Judaism is one of the most fertile religions in the history of the world. Sects within Judaism can be traced back as far as the time of the giving of the Torah, and they continue to develop to this day.
There are certain characteristics that uniquely define Jewish sects, and yet one must be careful in defining them because these characteristics are not as simple as they may, on the surface, seem. The fact that a particular theology or philosophy is conceived of and followed by a group of Jews does not, in and of itself, make it Jewish. Christianity was founded and followed initially by Jews, and yet no Jew would recognize it as a Jewish sect today. The followers of Jesus constituted, at one time, a Jewish sect, but they separated themselves to such an extent from Judaism that today, the Jewish roots of Christianity are barely recognizable.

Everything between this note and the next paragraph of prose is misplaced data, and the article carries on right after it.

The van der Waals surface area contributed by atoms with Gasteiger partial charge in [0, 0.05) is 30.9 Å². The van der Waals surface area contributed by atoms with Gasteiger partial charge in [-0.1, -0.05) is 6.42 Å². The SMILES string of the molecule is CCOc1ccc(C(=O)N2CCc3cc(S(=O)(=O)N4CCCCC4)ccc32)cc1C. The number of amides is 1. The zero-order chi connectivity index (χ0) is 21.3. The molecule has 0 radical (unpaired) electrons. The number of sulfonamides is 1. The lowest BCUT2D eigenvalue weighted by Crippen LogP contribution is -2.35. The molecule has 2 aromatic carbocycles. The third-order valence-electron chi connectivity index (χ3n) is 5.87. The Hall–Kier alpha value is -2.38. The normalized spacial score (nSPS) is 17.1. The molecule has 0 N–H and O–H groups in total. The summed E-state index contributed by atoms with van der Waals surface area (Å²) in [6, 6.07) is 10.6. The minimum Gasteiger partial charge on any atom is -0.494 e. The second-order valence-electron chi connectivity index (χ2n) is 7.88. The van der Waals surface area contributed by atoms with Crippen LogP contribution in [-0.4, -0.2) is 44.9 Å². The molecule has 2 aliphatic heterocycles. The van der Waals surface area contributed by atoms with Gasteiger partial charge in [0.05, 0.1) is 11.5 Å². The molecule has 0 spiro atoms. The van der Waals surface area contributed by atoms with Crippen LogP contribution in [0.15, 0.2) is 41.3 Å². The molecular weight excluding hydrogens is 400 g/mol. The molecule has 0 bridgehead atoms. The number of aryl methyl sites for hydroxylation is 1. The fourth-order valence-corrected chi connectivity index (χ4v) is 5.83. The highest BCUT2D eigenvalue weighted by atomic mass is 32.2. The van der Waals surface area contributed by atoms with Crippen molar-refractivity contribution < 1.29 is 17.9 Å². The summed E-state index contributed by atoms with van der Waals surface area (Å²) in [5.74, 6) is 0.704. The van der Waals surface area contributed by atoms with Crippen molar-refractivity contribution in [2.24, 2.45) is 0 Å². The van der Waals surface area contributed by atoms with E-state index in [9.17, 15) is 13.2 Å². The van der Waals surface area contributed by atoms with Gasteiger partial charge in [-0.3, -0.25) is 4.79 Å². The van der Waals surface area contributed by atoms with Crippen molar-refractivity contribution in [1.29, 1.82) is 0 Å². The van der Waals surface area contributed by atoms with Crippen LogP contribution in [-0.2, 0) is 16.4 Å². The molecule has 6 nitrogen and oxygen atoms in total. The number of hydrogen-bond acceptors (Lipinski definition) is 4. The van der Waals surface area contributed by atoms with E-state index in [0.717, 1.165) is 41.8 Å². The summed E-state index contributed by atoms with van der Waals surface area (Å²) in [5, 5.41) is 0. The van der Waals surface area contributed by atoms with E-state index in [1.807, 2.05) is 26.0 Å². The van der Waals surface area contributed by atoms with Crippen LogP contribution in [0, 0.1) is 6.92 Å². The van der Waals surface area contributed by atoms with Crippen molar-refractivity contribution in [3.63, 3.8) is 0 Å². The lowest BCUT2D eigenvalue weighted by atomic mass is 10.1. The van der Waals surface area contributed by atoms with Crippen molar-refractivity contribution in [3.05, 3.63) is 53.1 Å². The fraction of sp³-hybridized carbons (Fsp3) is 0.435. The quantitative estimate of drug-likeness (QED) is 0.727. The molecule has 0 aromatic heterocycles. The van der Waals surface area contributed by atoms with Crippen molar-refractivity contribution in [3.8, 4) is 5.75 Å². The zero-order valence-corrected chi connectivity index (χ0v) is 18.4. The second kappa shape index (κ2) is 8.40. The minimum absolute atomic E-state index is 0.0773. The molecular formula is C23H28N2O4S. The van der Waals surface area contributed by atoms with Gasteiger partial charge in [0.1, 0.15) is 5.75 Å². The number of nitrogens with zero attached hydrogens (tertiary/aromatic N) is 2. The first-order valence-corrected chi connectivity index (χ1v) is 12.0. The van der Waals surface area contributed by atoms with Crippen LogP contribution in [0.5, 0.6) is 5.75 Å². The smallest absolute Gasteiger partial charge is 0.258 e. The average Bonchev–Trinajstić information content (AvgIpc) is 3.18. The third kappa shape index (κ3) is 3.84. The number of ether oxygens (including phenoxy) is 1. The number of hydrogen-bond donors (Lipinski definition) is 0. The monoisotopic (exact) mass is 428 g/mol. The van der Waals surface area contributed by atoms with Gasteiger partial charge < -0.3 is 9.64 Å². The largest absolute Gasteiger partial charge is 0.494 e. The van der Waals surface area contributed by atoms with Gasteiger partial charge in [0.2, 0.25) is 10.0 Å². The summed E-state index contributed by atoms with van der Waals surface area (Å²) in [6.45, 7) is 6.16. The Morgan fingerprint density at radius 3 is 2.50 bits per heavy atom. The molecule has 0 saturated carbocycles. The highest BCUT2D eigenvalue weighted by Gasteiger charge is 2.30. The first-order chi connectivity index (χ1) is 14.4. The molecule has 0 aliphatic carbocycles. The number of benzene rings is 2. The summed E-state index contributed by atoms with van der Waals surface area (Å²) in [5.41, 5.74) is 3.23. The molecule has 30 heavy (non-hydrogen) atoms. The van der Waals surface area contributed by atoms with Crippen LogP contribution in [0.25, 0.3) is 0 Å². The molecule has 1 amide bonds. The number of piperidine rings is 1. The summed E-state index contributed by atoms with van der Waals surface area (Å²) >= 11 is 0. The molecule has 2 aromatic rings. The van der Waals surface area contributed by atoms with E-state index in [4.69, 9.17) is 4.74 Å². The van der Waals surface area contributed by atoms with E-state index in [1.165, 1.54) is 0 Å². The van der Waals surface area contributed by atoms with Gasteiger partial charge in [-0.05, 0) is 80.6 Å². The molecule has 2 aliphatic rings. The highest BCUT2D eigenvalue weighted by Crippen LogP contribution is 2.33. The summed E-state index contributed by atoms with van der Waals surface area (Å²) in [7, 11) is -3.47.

One thing that binds all religious Jews, regardless of their affiliations, is a meaningful relationship to the Torah as a living, legitimate guide for Jewish life, or source of cultural wisdom. Any sect that fundamentally rejects the Torah at its heart cannot be considered Jewish.
The earliest Jewish sects can be traced back to the time of the wanderings in the desert. Our first record of a sect in the Torah is found in Exodus, when the children of Israel form a short lived cult of the golden calf made by Aaron (Exodus 32). Another short lived sect was formed by Korah, Datan and Aviram, members of the Levites, when they challenged the authority of Moses and Aaron and sought to create their own priesthood (Numbers 16). Later on, following the rule of Solomon, there is Yerav`am [Jeroboam] ben Nevat, who lead the rebellion against Rehav`am [Rehoboam], the son of Solomon. The TaNaKh tells us that he set up cultic ritual centers in Beth-El and Dan (a cult with golden calves again) to keep the Israelites from going to Jerusalem to worship at the temple, lest they develop a desire to reunite with what was then Judah (I Kings 12).1